The Bill unambiguously secures the commitment that we gave: unless a fugitive has the right to a retrial, or a review amounting to a retrial, extradition cannot take place. Responding to parliamentary concerns, we secured an amendment to the framework decision whereby a district judge must be satisfied that the person deliberately absented himself and that he has the right to a proper retrial—on both assertions, the fugitive can advance legal arguments in his defence—before extradition can take place.
Unlike an appeal, with a retrial the slate is wiped clean and the fugitive is presumed innocent unless and until the prosecution can prove the contrary. All the evidence is tested afresh and witnesses are cross-examined. The same arrangements for legal assistance and the payment of defence counsel apply. Amendments Nos. 96 and 97 would prevent extradition cases of convictions in absentia even if the person would be entitled to a full retrial. That is a strange position that cannot logically be supported, and I fail to understand the objection to extradition when a retrial or review amounting to a retrial is guaranteed.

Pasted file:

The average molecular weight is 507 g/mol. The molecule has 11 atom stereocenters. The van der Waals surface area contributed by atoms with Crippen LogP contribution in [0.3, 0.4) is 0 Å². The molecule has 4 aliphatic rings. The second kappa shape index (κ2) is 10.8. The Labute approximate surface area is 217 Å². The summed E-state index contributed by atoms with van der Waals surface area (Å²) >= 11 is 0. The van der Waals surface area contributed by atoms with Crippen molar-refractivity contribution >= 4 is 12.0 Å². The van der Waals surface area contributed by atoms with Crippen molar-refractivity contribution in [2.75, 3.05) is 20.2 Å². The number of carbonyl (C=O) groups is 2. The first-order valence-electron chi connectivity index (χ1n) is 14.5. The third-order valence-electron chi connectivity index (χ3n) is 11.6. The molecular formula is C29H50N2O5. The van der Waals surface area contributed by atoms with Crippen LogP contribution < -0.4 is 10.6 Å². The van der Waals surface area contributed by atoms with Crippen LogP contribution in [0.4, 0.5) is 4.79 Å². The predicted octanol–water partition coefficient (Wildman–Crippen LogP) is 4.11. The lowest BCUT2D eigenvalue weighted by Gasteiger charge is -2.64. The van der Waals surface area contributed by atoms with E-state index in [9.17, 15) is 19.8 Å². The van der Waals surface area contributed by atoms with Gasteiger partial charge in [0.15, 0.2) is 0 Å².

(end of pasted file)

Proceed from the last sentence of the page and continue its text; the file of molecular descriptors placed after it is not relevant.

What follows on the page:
It is surprising that the Liberal Democrats added their names to the amendment. Although as I noted before we seem to have the Eurosceptic wing of the party in Committee, it is surprising that members of a supposedly pro-European party would force every other country to adopt a legal justice system exactly like ours. That is a long way from the notion of mutual recognition. The important point should not be whether another country chooses to call its proceedings a retrial or uses other terminology, but that a British district judge has to satisfy himself that what is offered amounts to a retrial. If he is not satisfied, extradition will be denied. The amendments are not justified or necessary, and I ask the hon. Member for Surrey Heath to withdraw amendment No. 96 and not move the others.